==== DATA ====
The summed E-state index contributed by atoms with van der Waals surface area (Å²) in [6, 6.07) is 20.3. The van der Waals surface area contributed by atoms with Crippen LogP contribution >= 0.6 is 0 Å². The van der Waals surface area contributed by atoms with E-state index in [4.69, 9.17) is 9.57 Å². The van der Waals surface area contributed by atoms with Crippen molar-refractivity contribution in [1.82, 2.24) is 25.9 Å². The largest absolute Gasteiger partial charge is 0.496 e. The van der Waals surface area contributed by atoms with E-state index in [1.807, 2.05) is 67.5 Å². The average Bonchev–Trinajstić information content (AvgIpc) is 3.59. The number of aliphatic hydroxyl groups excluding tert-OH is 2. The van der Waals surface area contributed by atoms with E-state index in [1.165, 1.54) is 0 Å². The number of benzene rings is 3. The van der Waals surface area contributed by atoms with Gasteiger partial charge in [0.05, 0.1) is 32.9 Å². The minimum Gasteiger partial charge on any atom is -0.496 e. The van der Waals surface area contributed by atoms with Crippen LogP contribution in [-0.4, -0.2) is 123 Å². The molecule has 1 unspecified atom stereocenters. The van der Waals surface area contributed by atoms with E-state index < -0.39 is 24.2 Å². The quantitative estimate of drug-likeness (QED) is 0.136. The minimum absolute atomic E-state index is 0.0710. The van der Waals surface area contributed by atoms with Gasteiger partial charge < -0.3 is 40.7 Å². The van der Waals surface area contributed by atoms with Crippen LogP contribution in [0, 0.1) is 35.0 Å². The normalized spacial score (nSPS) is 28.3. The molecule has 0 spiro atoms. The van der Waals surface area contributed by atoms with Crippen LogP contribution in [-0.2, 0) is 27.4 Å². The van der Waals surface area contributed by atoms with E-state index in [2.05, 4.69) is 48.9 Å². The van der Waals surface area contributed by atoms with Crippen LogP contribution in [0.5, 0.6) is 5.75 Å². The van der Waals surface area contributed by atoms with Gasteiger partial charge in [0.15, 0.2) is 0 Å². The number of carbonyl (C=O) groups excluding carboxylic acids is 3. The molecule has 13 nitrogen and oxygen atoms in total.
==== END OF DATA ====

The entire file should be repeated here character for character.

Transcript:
The summed E-state index contributed by atoms with van der Waals surface area (Å²) in [6, 6.07) is 20.3. The van der Waals surface area contributed by atoms with Crippen LogP contribution >= 0.6 is 0 Å². The van der Waals surface area contributed by atoms with E-state index in [4.69, 9.17) is 9.57 Å². The van der Waals surface area contributed by atoms with Crippen molar-refractivity contribution in [1.82, 2.24) is 25.9 Å². The largest absolute Gasteiger partial charge is 0.496 e. The van der Waals surface area contributed by atoms with E-state index in [1.807, 2.05) is 67.5 Å². The average Bonchev–Trinajstić information content (AvgIpc) is 3.59. The number of aliphatic hydroxyl groups excluding tert-OH is 2. The van der Waals surface area contributed by atoms with E-state index in [1.165, 1.54) is 0 Å². The number of benzene rings is 3. The van der Waals surface area contributed by atoms with Gasteiger partial charge in [0.05, 0.1) is 32.9 Å². The minimum Gasteiger partial charge on any atom is -0.496 e. The van der Waals surface area contributed by atoms with Crippen LogP contribution in [-0.4, -0.2) is 123 Å². The molecule has 1 unspecified atom stereocenters. The van der Waals surface area contributed by atoms with E-state index < -0.39 is 24.2 Å². The quantitative estimate of drug-likeness (QED) is 0.136. The minimum absolute atomic E-state index is 0.0710. The van der Waals surface area contributed by atoms with Gasteiger partial charge < -0.3 is 40.7 Å². The van der Waals surface area contributed by atoms with Crippen LogP contribution in [0, 0.1) is 35.0 Å². The normalized spacial score (nSPS) is 28.3. The molecule has 0 spiro atoms. The van der Waals surface area contributed by atoms with Crippen LogP contribution in [-0.2, 0) is 27.4 Å². The van der Waals surface area contributed by atoms with E-state index in [2.05, 4.69) is 48.9 Å². The van der Waals surface area contributed by atoms with Crippen LogP contribution in [0.5, 0.6) is 5.75 Å². The van der Waals surface area contributed by atoms with Gasteiger partial charge in [0.15, 0.2) is 0 Å². The number of carbonyl (C=O) groups excluding carboxylic acids is 3. The molecule has 13 nitrogen and oxygen atoms in total.